Australian Embassy

Minister-Counsellor Katherine Vicker's speech at the 2018 Yenching Global Symposium, PKU


Minister Counsellor Katherine Vicker's speech at the 2018 Yenching Global Symposium Research Gala

Peking University 


Thursday 12 April 2018


I would like to start by thanking the Academy for inviting me to speak at this year’s Research Gala on such an important theme.

What I want to focus on in my talk is the central role that student mobility is playing in China’s journey in a global future – and the central role it will continue to play as China strives to meet its ambitious economic development goals.

China has been a driving force in the global explosion of student mobility over the past 40 years.

According to estimates by the Chinese Ministry of Education, just over 5 million Chinese students have studied abroad over the last 40 years, with 1.4 million currently enrolled in overseas higher education institutions.

The Chinese Minister for Education recently announced that in 2017 China set a new record for numbers of students leaving the country to pursue advanced studies -  608,400 students – an almost 12 per cent increase on students leaving China in 2016.

Of these, a large number chose to study in Australia.

Chinese students account for 30 per cent of all international students studying in Australia, and as such they make an enormous contribution to Australia’s economy and society, and to making Australian university campuses some of the most internationalised in the world. 

When we survey international students, as we do every two years, they report very high levels of satisfaction with the quality of the teaching and learning and with the overall student experience which is underpinned by world-leading and actively implemented legal protections for international students. [Chinese respondents to the higher education part of the survey make up 27 per cent]

The reputation of Australia’s qualifications, institutions and the education system as a whole, along with personal safety and security and the quality of research are the top reasons that international students choose to study and undertake research training in Australia.

International students are also attracted to the opportunity to combine study with work experience that comes with an Australian student visa, as well as with Australia’s generous post-study work visa arrangements.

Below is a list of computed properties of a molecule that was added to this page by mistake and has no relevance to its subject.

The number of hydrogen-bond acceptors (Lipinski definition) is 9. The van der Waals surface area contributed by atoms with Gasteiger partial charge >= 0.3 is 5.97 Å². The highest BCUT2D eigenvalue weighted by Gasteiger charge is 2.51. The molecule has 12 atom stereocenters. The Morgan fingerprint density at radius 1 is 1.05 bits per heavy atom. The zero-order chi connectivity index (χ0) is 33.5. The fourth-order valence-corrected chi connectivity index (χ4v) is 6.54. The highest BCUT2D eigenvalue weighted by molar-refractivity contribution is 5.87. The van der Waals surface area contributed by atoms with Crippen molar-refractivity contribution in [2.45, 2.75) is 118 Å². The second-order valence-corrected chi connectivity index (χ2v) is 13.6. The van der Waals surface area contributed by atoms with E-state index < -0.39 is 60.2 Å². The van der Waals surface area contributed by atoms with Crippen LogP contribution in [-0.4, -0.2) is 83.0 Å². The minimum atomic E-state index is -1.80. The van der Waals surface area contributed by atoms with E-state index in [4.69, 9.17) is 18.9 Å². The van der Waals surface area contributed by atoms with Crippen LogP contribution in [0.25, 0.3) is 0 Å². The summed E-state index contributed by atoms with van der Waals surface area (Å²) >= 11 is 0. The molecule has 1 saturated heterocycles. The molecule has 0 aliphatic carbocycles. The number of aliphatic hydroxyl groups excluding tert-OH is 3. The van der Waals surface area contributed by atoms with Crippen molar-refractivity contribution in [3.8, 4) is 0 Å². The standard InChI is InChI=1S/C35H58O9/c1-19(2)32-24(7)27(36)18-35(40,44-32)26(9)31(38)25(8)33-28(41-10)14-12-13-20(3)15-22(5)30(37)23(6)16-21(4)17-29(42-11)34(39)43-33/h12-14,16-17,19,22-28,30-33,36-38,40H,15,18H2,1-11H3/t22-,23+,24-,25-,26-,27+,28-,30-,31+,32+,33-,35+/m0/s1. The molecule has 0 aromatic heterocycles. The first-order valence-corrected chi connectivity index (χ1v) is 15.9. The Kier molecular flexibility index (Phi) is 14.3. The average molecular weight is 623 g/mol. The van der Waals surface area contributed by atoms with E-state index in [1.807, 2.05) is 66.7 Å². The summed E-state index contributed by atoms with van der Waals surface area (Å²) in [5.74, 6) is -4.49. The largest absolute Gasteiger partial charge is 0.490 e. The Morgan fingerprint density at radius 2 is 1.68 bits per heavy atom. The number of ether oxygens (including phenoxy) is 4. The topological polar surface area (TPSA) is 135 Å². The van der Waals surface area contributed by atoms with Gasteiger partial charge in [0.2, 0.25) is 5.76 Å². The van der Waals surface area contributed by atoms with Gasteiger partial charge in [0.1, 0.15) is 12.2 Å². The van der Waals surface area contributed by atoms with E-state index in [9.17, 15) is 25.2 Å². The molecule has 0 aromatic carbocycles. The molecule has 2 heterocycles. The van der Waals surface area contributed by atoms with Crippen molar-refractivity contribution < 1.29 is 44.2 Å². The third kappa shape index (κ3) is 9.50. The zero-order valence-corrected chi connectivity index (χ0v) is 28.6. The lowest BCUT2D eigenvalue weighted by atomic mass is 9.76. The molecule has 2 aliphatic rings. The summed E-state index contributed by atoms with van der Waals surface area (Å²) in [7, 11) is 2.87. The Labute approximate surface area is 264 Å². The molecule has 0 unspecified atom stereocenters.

The institutional partnerships that have developed between Chinese and Australian universities have also grown with the numbers of Chinese students coming to Australia – to the point where Australian universities now have more institutional agreements with Chinese universities than with any other country – 1,400 according to the latest data from Universities Australia.

Institutional partnerships are the foundation for student mobility and support not only Chinese students to Australia, but also Australian students to undertake student mobility programs in China. 

China is now the second most popular study destination for Australian undergraduate mobility students and on current trends could well become the most popular in the near future.

Australian students come to China to gain an understanding of Chinese language, society and culture, and to gain first-hand experience of how to build professional and business connections with Australia’s largest trading partner.

Chinese students come to Australia to study in world-class universities that give them the chance to develop a cross-cultural skillset which will equip them to deal with the globalised economy and China’s growing role in it.

And, according to last week’s statements from the Minister of Education, Chinese graduates are not just going out in record numbers, they are also returning to China in record numbers. MoE figures show that almost 84 per cent of students who have pursued further studies abroad in the forty years from 1978, returned to China – two thirds have returned in the past 6 years.

This represents an extraordinary inflow of human capital to China’s businesses and professions, but also to Chinese research and development.